Is Your Vacant Commercial Property Secured the Right Way?

Posted by Matthew Clark on December 3, 2020

What impact has COVID-19 had on commercial properties? The word from REALTORS's Commercial Real Estate Trends and Outlook is that there has been a decline in sales and leasing transactions and an uptick in vacancy rates. It surprises no one that the retail and hotel industries are bearing the brunt of this. On the positive side, the industrial and multifamily residential markets are thriving.

Additionally, the pandemic has caused several new things to happen. According to Colliers International's Midyear 2020 Top 25 Office Markets Report, net absorption has turned negative for the first time in a decade. At the same time, vacancy saw the largest quarterly increase in the same period.

Vacancy happens but when a commercial property remains vacant for too long, it can cause problems for owners and property managers.

The Problem with Vacant Commercial Properties

Many things can happen to a vacant commercial property. One of those is they can bring in unwanted visitors and lead to bigger problems for the building.

1. Unwanted visitors

A vacant property can turn into an invitation for criminals, the homeless, squatters, and rowdy teens. When any of these groups discover the empty property, they go to town on it in different ways.

Criminals may think a gold mine awaits them in the building. It depends on the property and what it has. Some things they look for are copper piping, wiring, and other fixtures. They steal these items for reselling.

If your commercial property has a rooftop with easy access, it puts your building at a high risk for problems. Thieves could climb to the top of the building to steal the roof-mounted HVAC units. Or they could injure themselves in the attempt and it becomes a liability issue.

The homeless see the empty property as a place to call home. They find cover from the weather. They seek out running water for bathing and drinking. They do not leave until forced to do so. As prospects drive past the property, they may notice the transients and lose interest in the property.

Teens and adults in their early 20s see the property as the place to hold a party. Some may try to convert the property into a canvas for graffiti. Some use vacant buildings for anger management by breaking everything in sight.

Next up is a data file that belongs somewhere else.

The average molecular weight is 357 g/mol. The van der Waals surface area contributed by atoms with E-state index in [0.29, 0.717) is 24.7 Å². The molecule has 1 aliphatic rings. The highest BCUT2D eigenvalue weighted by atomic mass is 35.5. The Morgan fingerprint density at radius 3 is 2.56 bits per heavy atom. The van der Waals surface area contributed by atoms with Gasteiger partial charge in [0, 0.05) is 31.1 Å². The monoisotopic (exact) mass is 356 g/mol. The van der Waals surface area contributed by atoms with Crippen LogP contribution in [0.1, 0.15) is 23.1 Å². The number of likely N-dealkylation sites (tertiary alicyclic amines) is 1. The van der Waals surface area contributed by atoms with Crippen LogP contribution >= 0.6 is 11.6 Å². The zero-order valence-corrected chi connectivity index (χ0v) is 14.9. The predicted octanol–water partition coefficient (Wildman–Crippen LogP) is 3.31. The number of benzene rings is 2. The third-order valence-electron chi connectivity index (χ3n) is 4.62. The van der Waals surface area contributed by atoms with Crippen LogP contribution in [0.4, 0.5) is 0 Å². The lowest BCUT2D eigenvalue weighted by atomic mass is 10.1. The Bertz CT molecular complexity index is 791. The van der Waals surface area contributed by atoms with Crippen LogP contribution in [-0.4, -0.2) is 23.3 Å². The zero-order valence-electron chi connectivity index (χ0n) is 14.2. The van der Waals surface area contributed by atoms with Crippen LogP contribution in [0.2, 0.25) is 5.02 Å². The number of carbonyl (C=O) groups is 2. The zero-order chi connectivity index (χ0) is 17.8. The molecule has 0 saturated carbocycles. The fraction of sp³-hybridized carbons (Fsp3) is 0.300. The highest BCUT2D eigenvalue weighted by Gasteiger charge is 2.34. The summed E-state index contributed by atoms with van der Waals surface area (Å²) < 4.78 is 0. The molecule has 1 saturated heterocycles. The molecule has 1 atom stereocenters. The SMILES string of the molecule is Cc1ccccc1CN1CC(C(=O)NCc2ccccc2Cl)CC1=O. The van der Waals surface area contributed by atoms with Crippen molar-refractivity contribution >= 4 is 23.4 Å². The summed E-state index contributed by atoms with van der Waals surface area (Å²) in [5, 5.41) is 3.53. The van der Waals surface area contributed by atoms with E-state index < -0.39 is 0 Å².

It could also turn into a spot for dealing and using drugs. Eventually, it could lead to worse crimes. A hotel in Dallas was a hot spot for drugs and death. A few people overdosed in the hotel. They were discarded elsewhere like trash.

That hotel saw crimes beyond drug dealing and using. It was also a place where human trafficking and murder took place. It’s no wonder why a judge referred to it as a "hotel of horrors." To top it off, it was across the street from an elementary school.

2. Vacant building problems

When a property is neglected and not maintained, it can lead to many problems including making it a liability risk. If the property isn't up to code, there may be exposed wires and a dusty sprinkler system that does not work anymore. A single spark could cause a fire. Partiers, vandals, and criminals could do something to set it off.

Even though they are trespassing, unwanted visitors could potentially sue you for any injuries that occur on the property. It is very possible for the business behind the commercial property to be responsible for the crime.

With no one on the property, who is going to spot problems and call them in? Flooding can happen with no one using the sink or restroom. It could be caused by inclement weather, plumbing problems, or frozen pipes. A neglected building may be damp. When it's damp, it's an invitation for mold.

Besides humans, what other living things love an empty building? Rats, bugs, wild animals, and other animals seeking a new home find empty buildings perfect for their needs. There are no humans around to shoo them away.

All that said, what is an owner or property manager to do? Two options. Occupy it and protect it.

Repurpose the Vacant Commercial Property

You may already be trying to lease the property and not getting any bites. Could it be because no one is interested in its current configuration? If this is a possibility, you could give the vacant property a new lease on life. Some property management companies are repurposing their vacant commercial property into a logistics or industrial space according to a CBRE report.

More than 20 projects have converted almost 8 million sq. ft. of space into close to 11 million sq. ft. of industrial space since 2016. They'd either repurpose an existing property or tear it down to meet a client's detailed industrial building requirements.